Alfred Hitchcock's Creation of Tension and Suspense in Psycho
'Nasty, skilful and clever'. This is how one critic described Psycho
at the time of its release. He/She recognised the film's obvious power
over the audience, and its ability to manipulate emotions and
responses. 'Psycho' is an excellent example of how tension and
suspense can be created, and how they can improve a film tremendously.
Hitchcock uses all the classics horror codes (old houses, weather,
dark, etc.) together with several tricks of his own, camera shots and
angles, and twists the plot structure to create a very effective
atmosphere an to produce a classic film. The mise-en-scene, the
low/high angles, the clever lighting, the close-ups and the general
style have been reproduced in many later films.
Three sequences that demonstrate the techniques Hitchcock uses to
create tension and suspense are Marion's drive up to the motel, the
'Peeping Tom' scene, and Lila's walk down to the cellar.
The scene in which Marion drives up to the motel comes quite early on
in the film. At this point the audience are expecting a crime film, as
Marion has stolen $ 40,000, has been stopped once by a policeman,
changed cars, and is in the process of making her getaway. All these
things suggest a crime film. The scene consists of two shots, the road
and Marion's face; and alternates between the two.
The scene starts in daylight with a shot of Marion's face. The road at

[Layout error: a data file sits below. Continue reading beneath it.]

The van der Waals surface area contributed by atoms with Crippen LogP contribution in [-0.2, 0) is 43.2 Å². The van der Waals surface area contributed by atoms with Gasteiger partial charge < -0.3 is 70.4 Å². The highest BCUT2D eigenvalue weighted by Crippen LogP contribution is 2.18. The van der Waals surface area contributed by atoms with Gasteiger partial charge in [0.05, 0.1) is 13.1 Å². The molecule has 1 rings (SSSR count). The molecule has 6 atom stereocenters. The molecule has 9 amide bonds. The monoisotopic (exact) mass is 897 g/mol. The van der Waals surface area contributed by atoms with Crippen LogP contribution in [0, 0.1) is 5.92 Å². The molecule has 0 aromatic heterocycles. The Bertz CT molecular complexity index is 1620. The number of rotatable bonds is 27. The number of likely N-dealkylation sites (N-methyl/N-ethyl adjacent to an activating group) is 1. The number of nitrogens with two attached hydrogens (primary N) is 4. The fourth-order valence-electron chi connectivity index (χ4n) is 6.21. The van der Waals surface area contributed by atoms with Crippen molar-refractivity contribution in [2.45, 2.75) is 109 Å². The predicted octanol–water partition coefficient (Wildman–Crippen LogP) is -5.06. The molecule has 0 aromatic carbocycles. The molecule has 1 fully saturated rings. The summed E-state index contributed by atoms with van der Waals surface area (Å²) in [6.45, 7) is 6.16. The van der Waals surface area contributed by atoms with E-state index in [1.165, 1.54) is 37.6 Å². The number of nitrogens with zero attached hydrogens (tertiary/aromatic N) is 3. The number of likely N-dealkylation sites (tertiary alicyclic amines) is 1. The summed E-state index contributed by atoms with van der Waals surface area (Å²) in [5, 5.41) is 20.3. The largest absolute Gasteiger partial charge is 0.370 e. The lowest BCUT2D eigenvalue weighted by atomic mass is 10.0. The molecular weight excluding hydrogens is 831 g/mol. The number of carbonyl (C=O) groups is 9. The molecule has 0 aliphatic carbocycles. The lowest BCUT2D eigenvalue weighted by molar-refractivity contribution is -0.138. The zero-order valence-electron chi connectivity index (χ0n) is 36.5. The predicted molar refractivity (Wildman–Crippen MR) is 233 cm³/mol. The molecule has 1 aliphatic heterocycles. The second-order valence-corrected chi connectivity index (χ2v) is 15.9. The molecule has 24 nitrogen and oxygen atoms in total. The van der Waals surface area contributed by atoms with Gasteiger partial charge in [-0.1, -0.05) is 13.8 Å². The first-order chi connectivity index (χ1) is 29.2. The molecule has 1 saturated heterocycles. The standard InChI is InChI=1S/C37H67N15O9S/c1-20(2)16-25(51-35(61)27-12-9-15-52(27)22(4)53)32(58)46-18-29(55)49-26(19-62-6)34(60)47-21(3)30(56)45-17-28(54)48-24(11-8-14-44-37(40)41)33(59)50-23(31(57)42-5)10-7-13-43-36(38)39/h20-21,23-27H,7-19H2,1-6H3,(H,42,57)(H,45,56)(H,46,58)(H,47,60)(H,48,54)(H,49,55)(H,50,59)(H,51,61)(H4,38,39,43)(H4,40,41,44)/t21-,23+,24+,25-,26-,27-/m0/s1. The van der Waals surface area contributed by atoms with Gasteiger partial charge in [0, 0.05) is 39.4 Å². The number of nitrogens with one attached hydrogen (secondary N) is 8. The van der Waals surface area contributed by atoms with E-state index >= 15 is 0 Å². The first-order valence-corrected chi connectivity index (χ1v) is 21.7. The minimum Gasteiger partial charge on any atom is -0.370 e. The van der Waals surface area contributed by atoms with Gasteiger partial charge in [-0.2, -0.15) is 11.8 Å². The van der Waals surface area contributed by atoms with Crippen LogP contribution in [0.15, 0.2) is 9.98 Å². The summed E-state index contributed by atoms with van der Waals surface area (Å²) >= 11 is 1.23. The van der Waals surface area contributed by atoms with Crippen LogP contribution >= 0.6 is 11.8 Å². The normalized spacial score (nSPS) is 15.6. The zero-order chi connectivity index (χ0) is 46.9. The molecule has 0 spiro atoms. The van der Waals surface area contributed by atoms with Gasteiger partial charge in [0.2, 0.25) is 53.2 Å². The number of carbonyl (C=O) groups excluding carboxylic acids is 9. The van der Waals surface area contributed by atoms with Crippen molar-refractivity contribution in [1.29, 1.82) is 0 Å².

this point is fairly busy and is in a seemingly quiet and civilised
neighbourhood; it does not arouse fear and tension, on the contrary,
in fact, it is almost a little too relaxing. The voices of various
people we have met so far, the policeman, the car dealer, etc. are
being played, talking in pairs about Marion, and her crime. These
voice-overs are being played as Marion's thoughts. Of course she
cannot know what these people are actually saying, and neither can we,
but her evident guilt and anxiety is causing her to imagine the
conversations. In each of the situations the characters come closer to
finding out the truth. This makes the audience become tense, and
produces a feeling of suspense, as, due to our experience of crime
stories, we know that if the individuals she has left behind find her
out, she will be in big trouble. We are waiting to see if they
discover the secret, and we are concerned for Marion.
The first pair, the policeman and the car salesperson, are bemused and
intrigued by her, their curiosity having been harmlessly aroused by
her strange behaviour, so we are not particularly concerned by this,
but the car dealer ends by saying ' The only funny thing, she paid me
700 dollars in cashâ€¦'
This cliffhanger type ending makes us tense, and as we are not told
what happens after this, especially so. After this we have another